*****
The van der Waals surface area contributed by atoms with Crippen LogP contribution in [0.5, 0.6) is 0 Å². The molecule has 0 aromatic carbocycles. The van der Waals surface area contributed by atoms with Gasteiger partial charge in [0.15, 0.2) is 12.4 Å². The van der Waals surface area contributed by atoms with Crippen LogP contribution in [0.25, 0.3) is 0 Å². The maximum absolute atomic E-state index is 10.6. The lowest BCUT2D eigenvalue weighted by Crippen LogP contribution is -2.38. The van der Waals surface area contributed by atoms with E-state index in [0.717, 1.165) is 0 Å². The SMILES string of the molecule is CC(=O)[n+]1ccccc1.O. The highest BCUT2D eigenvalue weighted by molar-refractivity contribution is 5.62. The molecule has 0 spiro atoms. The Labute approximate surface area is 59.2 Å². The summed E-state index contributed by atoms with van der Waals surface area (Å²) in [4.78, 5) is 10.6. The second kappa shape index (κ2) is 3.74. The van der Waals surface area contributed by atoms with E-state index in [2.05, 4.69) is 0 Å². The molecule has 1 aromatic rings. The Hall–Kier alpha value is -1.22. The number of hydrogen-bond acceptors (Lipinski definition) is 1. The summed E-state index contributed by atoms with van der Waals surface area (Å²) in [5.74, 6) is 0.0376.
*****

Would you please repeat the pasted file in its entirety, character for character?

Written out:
The van der Waals surface area contributed by atoms with Crippen LogP contribution in [0.5, 0.6) is 0 Å². The molecule has 0 aromatic carbocycles. The van der Waals surface area contributed by atoms with Gasteiger partial charge in [0.15, 0.2) is 12.4 Å². The van der Waals surface area contributed by atoms with Crippen LogP contribution in [0.25, 0.3) is 0 Å². The maximum absolute atomic E-state index is 10.6. The lowest BCUT2D eigenvalue weighted by Crippen LogP contribution is -2.38. The van der Waals surface area contributed by atoms with E-state index in [0.717, 1.165) is 0 Å². The SMILES string of the molecule is CC(=O)[n+]1ccccc1.O. The highest BCUT2D eigenvalue weighted by molar-refractivity contribution is 5.62. The molecule has 0 spiro atoms. The Labute approximate surface area is 59.2 Å². The summed E-state index contributed by atoms with van der Waals surface area (Å²) in [4.78, 5) is 10.6. The second kappa shape index (κ2) is 3.74. The van der Waals surface area contributed by atoms with E-state index in [2.05, 4.69) is 0 Å². The molecule has 1 aromatic rings. The Hall–Kier alpha value is -1.22. The number of hydrogen-bond acceptors (Lipinski definition) is 1. The summed E-state index contributed by atoms with van der Waals surface area (Å²) in [5.74, 6) is 0.0376.